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  • Nihilism and Negritude: Ways of living in Africa by Célestin Monga
  • Thérèse De Raedt
Célestin Monga. Nihilism and Negritude: Ways of living in Africa. Cambridge: Harvard University Press, 2016. 226 pp. Notes. Index. $31.00. Cloth. ISBN: 978-0-674-97072-4.

This academic monograph was originally published in French as Nihilisme et négritude. Les arts de vivre en Afrique by the Presses Universitaires de France in 2009. Madeleine Velguth is to be commended for her beautiful and elegant translation.

The author, Célestin Monga, worked thirteen years for the World Bank before joining the UN International Development Organization; he is currently vice president and chief economist of the African Development Bank, as well as visiting professor of economics at the University of Paris 1 Panthéon-Sorbonne and at Peking University. His father's cousin is the king of the Banas. Thanks to his diverse experiences, readings (he cites, among others: Emil Cioran, Schopenhauer, Nietzsche, Senghor, Achille Mbembe, Sony Labou Tansi, Fernando Pessoa, Jorge Luis Borges, Claude Levi Strauss, and Cornel West), and world travels, he has a broad perspective which informs his discussions. In the course of this volume, he addresses epistemological and metaphysical questions about everyday life in his native Cameroon as well as all across contemporary Africa and throughout the African diaspora.

In the introduction, Monga explains that there is a simplistic dichotomy which juxtaposes, on one hand the "'structuralists,' (progressives), who tend to infantilize the African peoples by finding external justifications for all the continent's ills and, on the other hand, the scorn of the 'culturalists' (conservatives), who perceive them as communities permeated by a taste for sadomasochism and cynicism" (18). Both opposing groups have created and perpetuated misconceptions and stereotypes about African peoples. Monga aims to explore in this book "the philosophical substratum and patterns of reasoning concealed behind the most ordinary behaviors of daily life" (19). He uses nihilism to interpret those everyday life images, not a nihilism of despair but rather an active nihilism. He is interested in finding meaning and even joy in a life that would otherwise seem absurd. To him, today's "new negritude" (25) springs from an appreciation of the globalized world, its porous borders, and the resulting implications with regard to identity. Writing [End Page E7] in clear and lucid, yet nuanced and sensitive, prose, his approach "comes down to imagining what certain ways of thinking and living bring to philosophy" (34).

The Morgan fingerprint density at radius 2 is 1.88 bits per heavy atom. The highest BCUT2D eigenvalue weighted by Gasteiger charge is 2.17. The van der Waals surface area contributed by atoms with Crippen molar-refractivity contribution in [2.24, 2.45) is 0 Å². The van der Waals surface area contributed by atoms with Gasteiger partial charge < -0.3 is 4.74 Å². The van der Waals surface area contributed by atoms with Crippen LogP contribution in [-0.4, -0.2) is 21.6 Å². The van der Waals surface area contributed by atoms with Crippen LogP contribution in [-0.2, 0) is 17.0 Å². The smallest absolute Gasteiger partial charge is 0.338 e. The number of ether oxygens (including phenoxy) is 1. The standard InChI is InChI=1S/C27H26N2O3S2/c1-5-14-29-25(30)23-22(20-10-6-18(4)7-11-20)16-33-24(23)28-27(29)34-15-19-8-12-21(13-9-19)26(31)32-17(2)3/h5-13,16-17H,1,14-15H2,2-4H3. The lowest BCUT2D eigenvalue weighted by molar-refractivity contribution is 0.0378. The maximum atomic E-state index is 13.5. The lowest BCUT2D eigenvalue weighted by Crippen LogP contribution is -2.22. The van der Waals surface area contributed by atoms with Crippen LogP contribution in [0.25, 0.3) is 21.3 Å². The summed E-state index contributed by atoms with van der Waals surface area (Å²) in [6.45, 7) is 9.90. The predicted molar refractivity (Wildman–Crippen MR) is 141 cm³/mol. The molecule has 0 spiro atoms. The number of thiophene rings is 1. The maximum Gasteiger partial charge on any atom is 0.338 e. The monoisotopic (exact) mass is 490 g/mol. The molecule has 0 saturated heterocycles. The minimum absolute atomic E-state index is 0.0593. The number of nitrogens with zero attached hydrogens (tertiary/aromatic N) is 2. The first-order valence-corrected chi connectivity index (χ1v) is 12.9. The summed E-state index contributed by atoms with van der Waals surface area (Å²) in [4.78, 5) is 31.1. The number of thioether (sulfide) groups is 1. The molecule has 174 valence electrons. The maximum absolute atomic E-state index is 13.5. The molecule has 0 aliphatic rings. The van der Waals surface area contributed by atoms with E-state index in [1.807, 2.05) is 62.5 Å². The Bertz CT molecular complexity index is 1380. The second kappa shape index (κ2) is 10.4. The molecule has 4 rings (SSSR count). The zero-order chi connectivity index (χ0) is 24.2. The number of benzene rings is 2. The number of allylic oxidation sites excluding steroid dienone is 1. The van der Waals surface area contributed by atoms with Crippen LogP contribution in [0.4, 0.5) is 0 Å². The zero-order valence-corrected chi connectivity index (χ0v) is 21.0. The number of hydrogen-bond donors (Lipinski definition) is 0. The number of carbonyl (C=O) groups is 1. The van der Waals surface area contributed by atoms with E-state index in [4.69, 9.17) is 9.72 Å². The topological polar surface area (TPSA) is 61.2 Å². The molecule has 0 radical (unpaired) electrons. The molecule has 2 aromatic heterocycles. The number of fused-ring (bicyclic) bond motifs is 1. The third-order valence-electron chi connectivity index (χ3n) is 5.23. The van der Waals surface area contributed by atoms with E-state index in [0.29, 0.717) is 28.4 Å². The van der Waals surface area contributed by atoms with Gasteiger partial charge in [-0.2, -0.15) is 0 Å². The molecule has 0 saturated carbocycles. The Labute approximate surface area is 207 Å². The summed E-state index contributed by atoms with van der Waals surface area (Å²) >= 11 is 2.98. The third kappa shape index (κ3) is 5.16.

The book is divided into six chapters, which are further subdivided into various sections. Each chapter is devoted to one particular aspect of human life in contemporary Africa and the diaspora. Monga guides the reader through his reflections step by step, using these various subdivisions. All titles and subtitles have been judiciously chosen. The first chapter, "Desire's Ruses: Political Economy of Marriage," places conjugality in its historical context. Its section "Memory of Oppression" (49–53) is particularly interesting, because it explains why for women their wardrobes are far more important than their sex life. The second chapter, "I Eat Therefore I Am," concentrates on the philosophy of the table. In the third chapter, "Poetics of Movement: Visions of Dance and Music," Monga shows, among other things, that for Africans of the diaspora, dancing vigorously to music opens up new dimensions of time.

The fourth chapter, "The Savor of Sin: Dialogue around God's Funeral," discusses his thoughts about religion. In Chapter Five, "Ethic of the Uses of the Body: A Theory of Self-Esteem," Monga argues that the body "is not only the reflection of a state of self-awareness [but that it is] also the vehicle of the ambitions one harbors" (153). The last chapter, "Violence as Ethic of Evil," demonstrates "how one can free oneself from violence in a world where it serves as sustenance for people who believe in nothing and expect nothing from life" (176); it also addresses how violence can be read as a "subtle form of nihilism" (186). The conclusion, "Nihilism to Tame Death," is the most personal chapter, dealing as it does with the death and burial of Monga's father.

This book, which integrates lived anecdotes from daily...


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